Wednesday, November 10, 2010


"The group defines liberty as the free market, gun rights and limited taxation—essentially, the ability to “do” something without restriction, mainly in economic terms. But, these values don’t take into account other ideas of freedom—freedom from hunger and freedom from economic exploitation,"  - quote from a student newspaper on line referring to the tea party movement. 

I'm just guessing, but maybe the movement is not concerned about freedom from hunger and economic exploitation since none of them are experiencing these problems and see themselves as being able to keep from ever having these problems by their own hard work.  From what I've heard, these folks feel that people who need protection from hunger and economic exploitation are just lazy, have created their own problems and so deserve to suffer.  And so, apparently, they do not want to be taxed to provide something for others that they feel is caused by laziness. 

The thing is, I grew up in a time when women made less than half of the income men made from doing the same work.  Of course, women could not go to law school, medical school or a lot of other schools that trained men for high-paying work.  The trades that paid well were also off limits for women.  So, the choices women had were to be teachers, nurses, secretaries, waitresses, maids, factory workers, and wives - all low paying jobs.  Wives weren't paid much either, by the way.  If a woman was on her own (without a husband), especially if she had children, she was certain to be in poverty.  To an extent, this is still true now.  There are a lot of very hardworking women working minimum wage jobs - maybe two or three at a time - that are going hungry in order to feed their children.  Maybe some would say that that's because they're not trying to work their way up.  But what about people who are not disabled but who do not have the capability to do higher paying jobs.  The truth is the world is full of people - women and men - whose capabilities are lower than average.  Should they just do without the necessities of life, live miserably but humbly accept their fate, and die young after they've worked cheap to subsidize the rest of us?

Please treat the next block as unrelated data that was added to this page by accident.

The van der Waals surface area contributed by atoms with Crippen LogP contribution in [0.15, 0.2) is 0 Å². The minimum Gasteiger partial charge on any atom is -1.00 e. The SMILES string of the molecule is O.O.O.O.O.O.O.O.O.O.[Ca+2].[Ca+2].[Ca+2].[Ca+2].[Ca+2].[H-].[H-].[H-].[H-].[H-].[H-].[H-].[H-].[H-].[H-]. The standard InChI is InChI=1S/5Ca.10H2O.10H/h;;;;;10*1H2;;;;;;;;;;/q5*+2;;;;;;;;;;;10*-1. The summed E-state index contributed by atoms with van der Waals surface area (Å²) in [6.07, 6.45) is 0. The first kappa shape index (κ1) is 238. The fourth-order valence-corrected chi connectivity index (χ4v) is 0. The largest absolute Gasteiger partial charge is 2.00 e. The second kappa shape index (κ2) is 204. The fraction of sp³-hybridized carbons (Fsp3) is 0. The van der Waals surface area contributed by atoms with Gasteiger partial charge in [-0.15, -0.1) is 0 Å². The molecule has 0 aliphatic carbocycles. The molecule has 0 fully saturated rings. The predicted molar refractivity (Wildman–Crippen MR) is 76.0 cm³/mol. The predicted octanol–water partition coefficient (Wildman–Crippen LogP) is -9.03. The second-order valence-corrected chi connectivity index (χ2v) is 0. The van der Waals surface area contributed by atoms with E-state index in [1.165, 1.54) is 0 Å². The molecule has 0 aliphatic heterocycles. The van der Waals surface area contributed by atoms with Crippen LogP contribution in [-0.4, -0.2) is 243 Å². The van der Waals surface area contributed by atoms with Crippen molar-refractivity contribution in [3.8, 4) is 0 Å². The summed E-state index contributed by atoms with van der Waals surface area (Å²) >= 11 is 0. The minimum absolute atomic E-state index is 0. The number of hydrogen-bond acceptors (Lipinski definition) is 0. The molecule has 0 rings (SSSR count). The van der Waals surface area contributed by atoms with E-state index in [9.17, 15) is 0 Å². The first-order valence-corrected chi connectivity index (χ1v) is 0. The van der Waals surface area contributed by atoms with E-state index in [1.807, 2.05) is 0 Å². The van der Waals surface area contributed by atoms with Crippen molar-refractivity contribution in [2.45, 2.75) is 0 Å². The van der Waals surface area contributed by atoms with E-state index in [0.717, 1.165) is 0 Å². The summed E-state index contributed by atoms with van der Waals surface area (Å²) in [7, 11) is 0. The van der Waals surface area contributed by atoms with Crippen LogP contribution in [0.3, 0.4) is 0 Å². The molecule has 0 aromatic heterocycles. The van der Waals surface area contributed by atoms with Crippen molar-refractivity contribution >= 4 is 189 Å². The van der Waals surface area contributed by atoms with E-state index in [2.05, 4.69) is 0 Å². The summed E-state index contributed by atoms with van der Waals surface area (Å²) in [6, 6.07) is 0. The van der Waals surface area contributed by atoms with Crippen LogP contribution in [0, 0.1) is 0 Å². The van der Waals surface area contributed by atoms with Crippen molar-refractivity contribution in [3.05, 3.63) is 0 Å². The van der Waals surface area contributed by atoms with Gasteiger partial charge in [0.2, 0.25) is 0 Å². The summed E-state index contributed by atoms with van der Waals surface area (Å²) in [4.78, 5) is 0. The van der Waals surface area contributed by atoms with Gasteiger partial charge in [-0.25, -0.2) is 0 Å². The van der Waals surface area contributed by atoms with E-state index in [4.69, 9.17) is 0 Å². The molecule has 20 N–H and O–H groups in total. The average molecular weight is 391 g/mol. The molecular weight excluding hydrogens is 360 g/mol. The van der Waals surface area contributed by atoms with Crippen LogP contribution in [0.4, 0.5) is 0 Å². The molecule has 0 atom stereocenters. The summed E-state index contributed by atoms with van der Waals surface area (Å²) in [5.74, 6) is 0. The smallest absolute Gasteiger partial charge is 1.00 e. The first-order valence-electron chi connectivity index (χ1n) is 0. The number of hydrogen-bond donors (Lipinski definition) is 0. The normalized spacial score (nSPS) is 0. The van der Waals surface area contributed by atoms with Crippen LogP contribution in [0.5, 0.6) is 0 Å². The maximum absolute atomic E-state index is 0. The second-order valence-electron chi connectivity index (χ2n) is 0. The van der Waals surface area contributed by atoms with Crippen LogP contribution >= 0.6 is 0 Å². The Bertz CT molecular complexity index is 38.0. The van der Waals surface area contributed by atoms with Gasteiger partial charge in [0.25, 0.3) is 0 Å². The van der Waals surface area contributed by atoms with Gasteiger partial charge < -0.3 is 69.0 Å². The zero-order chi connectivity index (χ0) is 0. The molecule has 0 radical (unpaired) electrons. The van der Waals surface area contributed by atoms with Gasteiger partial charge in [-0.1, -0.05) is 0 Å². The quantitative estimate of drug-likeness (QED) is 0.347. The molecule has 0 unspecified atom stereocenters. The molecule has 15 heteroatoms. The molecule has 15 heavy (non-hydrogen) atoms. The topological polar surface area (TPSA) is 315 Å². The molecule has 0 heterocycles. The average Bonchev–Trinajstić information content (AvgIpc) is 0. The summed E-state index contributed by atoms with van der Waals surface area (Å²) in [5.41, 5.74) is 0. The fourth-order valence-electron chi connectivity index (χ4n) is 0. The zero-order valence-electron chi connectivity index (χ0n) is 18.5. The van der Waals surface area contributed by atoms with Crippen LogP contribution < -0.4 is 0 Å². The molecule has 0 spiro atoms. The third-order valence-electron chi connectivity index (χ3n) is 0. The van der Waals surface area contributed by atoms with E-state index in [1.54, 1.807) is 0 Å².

Then there are the older folks who did plan for their retirement.  They've got a couple of problems - companies don't provide retirement payments as they once did, the stock market has crashed a couple of times in the last few years, and interest rates are almost non-existent.  Also, people used to die soon after they turned 65 but are now living to 85 on the average.  This year Social Security payments did not receive an increase, but the premium for Medicare went up.  So older folks are being penalized for the bad economy while their incomes have decreased drastically.

Then there are the people who are disabled - unable to work.  What should happen to them?  I could go on and on, but I won't.  From what I've heard, the belief is that churches should take care of the women, children, the incapable, the elderly and the disabled.  Of course, this would mean that you would only share what you have with others if you felt like it.  Before the laws were passed that use tax money to help these folks, the churches did a very bad job of taking care of these folks.  Apparently, not many people felt like helping.

I'm not crazy about the idea of reducing taxes and elimating social programs.  I'm not crazy about going back to people begging on the street, dying of starvation and treatable diseases, 8 year old children working in factories, 80 hour work weeks, and so forth.  I'm not sure anyone really is in favor of that.  Back in 1994, I think it was, when the Republicans took the House and Senate during Clinton's term in office, one of the things they did right away was to cut off school breakfasts and lunches for poor children.  That didn't go over well with the public and the program was restored. 

So, maybe we should all think about the actual results from changes based on philosophy rather than reality.  Some ideas have already been proved unworkable from past experience.

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